CBR 1000 RR
Non-ABS: $11 799*
|Weight (lbs)||434 (410*)||443||+2%|
|Power peak (rpm)||13 500||13 000|
|Torque peak (rpm)||11 250||11 000|
|Redline (rpm)||15 000||14 500|
|Compression Ratio||12.2 : 1||13 : 1|
|Seat height (inches)||32.3||32.3|
|Tank Capacity (gallons)||4.8||4.3|
Yamaha R6 vs Yamaha R1
Yamaha is known for making the most aggressive sports bikes, with the tallest seat heights and highest revving engines. Don’t watch the promo video below just before taking your new R1 for a ride on the street!
The weight difference between the R6 and the R1 is more noticeable than on the Hondas and the R6 red-lines much higher than the bigger R1, adding to the very aggressive character of the bike.
|Yamaha R6||Yamaha R1||Difference|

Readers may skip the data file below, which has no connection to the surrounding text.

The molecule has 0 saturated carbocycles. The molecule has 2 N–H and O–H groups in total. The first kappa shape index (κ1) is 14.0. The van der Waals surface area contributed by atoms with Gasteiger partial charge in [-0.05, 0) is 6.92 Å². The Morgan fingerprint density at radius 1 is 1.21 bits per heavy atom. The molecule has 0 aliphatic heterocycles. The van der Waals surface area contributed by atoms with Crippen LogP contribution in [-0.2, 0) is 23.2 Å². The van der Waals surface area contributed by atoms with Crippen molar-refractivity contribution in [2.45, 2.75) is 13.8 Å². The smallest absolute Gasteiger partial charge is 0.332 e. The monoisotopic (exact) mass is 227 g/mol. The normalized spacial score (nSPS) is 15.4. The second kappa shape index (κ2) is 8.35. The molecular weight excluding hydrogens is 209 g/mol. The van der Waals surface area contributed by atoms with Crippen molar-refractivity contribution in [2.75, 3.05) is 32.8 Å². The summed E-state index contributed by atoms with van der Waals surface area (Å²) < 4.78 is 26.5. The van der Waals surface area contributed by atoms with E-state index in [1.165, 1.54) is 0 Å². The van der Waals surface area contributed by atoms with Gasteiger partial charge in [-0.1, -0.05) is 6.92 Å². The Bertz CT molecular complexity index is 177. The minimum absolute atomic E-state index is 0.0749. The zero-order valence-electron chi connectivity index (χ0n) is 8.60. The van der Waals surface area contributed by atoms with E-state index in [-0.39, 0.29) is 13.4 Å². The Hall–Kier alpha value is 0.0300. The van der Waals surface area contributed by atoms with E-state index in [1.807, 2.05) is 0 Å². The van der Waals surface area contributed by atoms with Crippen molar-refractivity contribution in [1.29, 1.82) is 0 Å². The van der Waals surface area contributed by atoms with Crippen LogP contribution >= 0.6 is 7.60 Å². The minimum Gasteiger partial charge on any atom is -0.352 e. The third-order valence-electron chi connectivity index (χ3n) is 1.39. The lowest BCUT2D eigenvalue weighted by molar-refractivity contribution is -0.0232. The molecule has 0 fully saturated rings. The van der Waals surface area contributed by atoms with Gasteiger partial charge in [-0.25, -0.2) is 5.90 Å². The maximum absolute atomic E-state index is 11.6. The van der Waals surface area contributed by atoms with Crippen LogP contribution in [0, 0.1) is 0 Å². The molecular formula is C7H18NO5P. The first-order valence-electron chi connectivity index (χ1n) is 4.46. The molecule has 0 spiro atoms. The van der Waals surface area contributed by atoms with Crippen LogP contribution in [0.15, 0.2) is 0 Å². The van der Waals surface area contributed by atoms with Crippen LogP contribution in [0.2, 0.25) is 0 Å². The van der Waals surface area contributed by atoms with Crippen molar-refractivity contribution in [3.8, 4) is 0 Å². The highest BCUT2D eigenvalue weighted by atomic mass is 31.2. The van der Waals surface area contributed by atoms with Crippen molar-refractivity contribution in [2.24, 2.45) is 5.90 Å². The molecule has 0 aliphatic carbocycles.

|Price||$12 199||$17 399||+36%|
|Power peak (rpm)||14 500||13 500|
|Torque peak (rpm)||10 500||11 500|
|Redline (rpm)||16 000||14 000|
|Compression Ratio||13.1 : 1||13 : 1|
|Seat height (inches)||33.5||33.9|
|Tank Capacity (gallons)||4.6||4.5|
Suzuki GSX-R600 vs Suzuki GSX-R1000R
Suzuki’s two sports bikes differ the most in terms of power, weight, price and seat height. The GSX-R1000R delivers a whopping 199.2 hp. That’s 92% more than the GSX-R600 and the most powerful of all the 1000 cc Japanse sports bikes.
The Gixxer Thou also boasts the highest power-to-weight ratio of all four and delivers the most torque at the lowest engine speed (86.7 lbs-ft @ 10 800 rpm).
|Price||$11 399||$17 699||+38%|
|Power peak (rpm)||n/a||13 200|
|Torque peak (rpm)||n/a||10 800|
|Redline (rpm)||n/a||14 500|
|Compression Ratio||12.9 : 1||13.2 : 1|
|Seat height (inches)||31.9||32.5|
|Tank Capacity (gallons)||4.5||4.2|